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Legislative Assembly for the ACT: 2003 Week 6 Hansard (19 June) . . Page.. 2109 ..

MR SMYTH (continuing):

I acknowledge that he's come down here and he's made it quite clear as to what he intends to do. This is the appropriate way to do it or, as he points out, it would be some time before the government would be able to bring this option back into the Assembly. So the process in this case is the correct way to do it. It's a shame the process wasn't done properly before the bill was first introduced.

Question resolved in the affirmative.

Revenue Legislation Amendment Bill 2003 (No 2)

Mr Quinlan

, by leave, presented the bill and its explanatory memorandum.

Title read by acting clerk.


(Treasurer, Minister for Economic Development, Business and Tourism and Minister for Sport, Racing and Gaming) (11.08): I move:

That this bill be agreed to in principle.

I would like, just for a moment, to address some of the comments Mr Smyth made earlier in terms of guesstimates and the work beforehand. What officers did explain to the Estimates Committee was that some of the numbers that were asked for and couldn't be given were not available, in fact, because of the privacy of the banking records and, therefore, estimates and guesses had to be made because the numbers requested are simply not a matter of public record.

In terms of prior consultation: I'll just say that I do recall a discussion on ABC radio a week or two ago, I think in relation to our withdrawal of the fire levy, and with one Chris Richardson of Access Economics, where he said, "Of course there is, in the process of budget compilation, always the problem of prior consultation."

In terms of what is to be incorporated into a budget and at what level, it is very difficult to maintain the necessary confidentiality of what's occurring and at the same time consult on all fronts. I have the greatest sympathy for my Treasury officials as they do try to find their way, on their best knowledge at times, as opposed to being able to go out-which they'd love to of course-and bounce their ideas off everybody.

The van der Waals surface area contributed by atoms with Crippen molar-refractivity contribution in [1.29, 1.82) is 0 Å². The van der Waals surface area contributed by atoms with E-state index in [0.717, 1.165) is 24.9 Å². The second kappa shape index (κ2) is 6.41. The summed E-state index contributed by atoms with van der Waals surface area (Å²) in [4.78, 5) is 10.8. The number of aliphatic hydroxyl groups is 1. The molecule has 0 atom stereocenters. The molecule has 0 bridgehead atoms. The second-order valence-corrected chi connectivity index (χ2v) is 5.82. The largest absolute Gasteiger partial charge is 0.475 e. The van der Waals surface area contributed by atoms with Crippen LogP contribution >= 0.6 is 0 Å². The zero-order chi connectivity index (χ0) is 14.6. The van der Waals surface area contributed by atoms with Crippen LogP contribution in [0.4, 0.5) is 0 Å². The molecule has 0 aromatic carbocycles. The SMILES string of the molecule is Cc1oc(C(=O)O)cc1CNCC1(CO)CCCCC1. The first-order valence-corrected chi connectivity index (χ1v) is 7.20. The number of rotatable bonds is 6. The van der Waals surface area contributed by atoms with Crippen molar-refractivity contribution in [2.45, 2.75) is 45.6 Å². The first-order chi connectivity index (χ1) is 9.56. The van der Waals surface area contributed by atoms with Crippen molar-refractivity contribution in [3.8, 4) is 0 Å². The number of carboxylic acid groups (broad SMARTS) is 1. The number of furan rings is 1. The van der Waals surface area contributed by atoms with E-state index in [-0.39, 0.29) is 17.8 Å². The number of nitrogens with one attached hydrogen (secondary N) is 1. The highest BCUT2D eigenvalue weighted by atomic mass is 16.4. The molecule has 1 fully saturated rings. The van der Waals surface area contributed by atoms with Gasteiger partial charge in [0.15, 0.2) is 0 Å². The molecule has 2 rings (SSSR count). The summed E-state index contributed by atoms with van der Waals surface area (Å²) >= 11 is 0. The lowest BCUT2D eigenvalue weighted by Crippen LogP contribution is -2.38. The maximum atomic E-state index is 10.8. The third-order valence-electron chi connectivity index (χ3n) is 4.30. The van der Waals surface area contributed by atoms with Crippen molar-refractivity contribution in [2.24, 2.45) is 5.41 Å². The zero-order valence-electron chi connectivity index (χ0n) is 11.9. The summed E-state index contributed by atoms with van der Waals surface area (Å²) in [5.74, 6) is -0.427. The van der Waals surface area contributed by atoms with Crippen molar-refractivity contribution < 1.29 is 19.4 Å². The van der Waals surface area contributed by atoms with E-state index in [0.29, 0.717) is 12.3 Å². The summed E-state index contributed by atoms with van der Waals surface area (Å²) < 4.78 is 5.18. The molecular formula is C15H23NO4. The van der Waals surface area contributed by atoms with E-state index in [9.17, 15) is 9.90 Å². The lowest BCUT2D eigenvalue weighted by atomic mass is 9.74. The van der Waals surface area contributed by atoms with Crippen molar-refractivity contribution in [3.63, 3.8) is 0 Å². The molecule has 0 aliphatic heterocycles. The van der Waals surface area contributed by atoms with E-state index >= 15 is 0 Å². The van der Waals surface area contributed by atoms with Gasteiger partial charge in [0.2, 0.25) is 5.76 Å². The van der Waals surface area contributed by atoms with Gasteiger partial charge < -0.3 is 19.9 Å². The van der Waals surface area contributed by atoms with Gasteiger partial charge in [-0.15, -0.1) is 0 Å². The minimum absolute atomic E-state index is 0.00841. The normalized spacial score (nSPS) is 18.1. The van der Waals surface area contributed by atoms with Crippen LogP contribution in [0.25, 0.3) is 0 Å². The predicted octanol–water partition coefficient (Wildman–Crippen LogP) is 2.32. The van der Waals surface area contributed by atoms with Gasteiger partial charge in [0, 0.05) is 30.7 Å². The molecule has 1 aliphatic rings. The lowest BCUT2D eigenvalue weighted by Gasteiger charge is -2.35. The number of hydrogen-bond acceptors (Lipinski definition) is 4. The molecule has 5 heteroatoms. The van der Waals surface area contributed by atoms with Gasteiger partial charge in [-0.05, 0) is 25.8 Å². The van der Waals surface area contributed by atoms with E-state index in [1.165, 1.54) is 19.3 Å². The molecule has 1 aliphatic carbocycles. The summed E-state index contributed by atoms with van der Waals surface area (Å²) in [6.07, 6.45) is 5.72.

The greatest way of auditing anything you want to do is to tell people what you're going to do to them and they'll give every reason why you shouldn't. Then you have in fact a complete picture from which to make your final decision. However, that's not possible in practical terms in the budget process. As long as we're prepared to be a little flexible in life and we don't just stick to our guns purely for big-headedness, then this sort of thing may occur from time to time. There's an old saying: "It's no good having a mind if you can't change it."

The process here is about genuine objections which have been raised. In particular, in relation to this duty, the fact that there is an intention by the state of Victoria to abolish this duty next year changes the picture completely. It was not something that certainly was known to me at the time. Of course, as most people in this place would know, the

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